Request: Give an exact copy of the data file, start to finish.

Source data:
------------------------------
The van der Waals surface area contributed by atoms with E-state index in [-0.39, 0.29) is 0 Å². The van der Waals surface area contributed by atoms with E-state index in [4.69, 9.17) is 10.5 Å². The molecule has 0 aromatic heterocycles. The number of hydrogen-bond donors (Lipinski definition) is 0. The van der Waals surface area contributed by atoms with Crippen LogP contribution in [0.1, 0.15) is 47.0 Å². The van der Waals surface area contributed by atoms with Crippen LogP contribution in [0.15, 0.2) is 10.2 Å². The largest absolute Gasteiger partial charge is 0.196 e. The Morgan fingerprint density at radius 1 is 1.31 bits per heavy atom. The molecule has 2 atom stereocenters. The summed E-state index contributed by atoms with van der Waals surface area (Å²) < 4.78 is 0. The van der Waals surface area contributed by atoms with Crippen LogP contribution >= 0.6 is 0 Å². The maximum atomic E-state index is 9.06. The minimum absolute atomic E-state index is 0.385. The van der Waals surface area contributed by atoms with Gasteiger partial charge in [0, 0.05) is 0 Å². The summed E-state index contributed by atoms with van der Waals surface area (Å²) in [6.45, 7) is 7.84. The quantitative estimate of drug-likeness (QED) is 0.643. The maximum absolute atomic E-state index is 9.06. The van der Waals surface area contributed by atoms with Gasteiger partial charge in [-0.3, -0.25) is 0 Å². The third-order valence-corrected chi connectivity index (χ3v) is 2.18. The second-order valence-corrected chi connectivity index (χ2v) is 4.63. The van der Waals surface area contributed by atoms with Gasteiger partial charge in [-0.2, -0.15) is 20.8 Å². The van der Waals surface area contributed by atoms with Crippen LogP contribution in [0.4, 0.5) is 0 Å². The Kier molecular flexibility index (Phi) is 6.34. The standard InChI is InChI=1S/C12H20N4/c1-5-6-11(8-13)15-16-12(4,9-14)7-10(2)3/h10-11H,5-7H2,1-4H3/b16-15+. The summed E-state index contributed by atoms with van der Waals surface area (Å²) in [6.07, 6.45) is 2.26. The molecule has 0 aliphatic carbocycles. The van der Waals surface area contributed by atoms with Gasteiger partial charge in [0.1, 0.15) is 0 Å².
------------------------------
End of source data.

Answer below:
The van der Waals surface area contributed by atoms with E-state index in [-0.39, 0.29) is 0 Å². The van der Waals surface area contributed by atoms with E-state index in [4.69, 9.17) is 10.5 Å². The molecule has 0 aromatic heterocycles. The number of hydrogen-bond donors (Lipinski definition) is 0. The van der Waals surface area contributed by atoms with Crippen LogP contribution in [0.1, 0.15) is 47.0 Å². The van der Waals surface area contributed by atoms with Crippen LogP contribution in [0.15, 0.2) is 10.2 Å². The largest absolute Gasteiger partial charge is 0.196 e. The Morgan fingerprint density at radius 1 is 1.31 bits per heavy atom. The molecule has 2 atom stereocenters. The summed E-state index contributed by atoms with van der Waals surface area (Å²) < 4.78 is 0. The van der Waals surface area contributed by atoms with Crippen LogP contribution >= 0.6 is 0 Å². The maximum atomic E-state index is 9.06. The minimum absolute atomic E-state index is 0.385. The van der Waals surface area contributed by atoms with Gasteiger partial charge in [0, 0.05) is 0 Å². The summed E-state index contributed by atoms with van der Waals surface area (Å²) in [6.45, 7) is 7.84. The quantitative estimate of drug-likeness (QED) is 0.643. The maximum absolute atomic E-state index is 9.06. The van der Waals surface area contributed by atoms with Gasteiger partial charge in [-0.3, -0.25) is 0 Å². The third-order valence-corrected chi connectivity index (χ3v) is 2.18. The second-order valence-corrected chi connectivity index (χ2v) is 4.63. The van der Waals surface area contributed by atoms with Gasteiger partial charge in [-0.2, -0.15) is 20.8 Å². The van der Waals surface area contributed by atoms with Crippen LogP contribution in [0.4, 0.5) is 0 Å². The Kier molecular flexibility index (Phi) is 6.34. The standard InChI is InChI=1S/C12H20N4/c1-5-6-11(8-13)15-16-12(4,9-14)7-10(2)3/h10-11H,5-7H2,1-4H3/b16-15+. The summed E-state index contributed by atoms with van der Waals surface area (Å²) in [6.07, 6.45) is 2.26. The molecule has 0 aliphatic carbocycles. The van der Waals surface area contributed by atoms with Gasteiger partial charge in [0.1, 0.15) is 0 Å².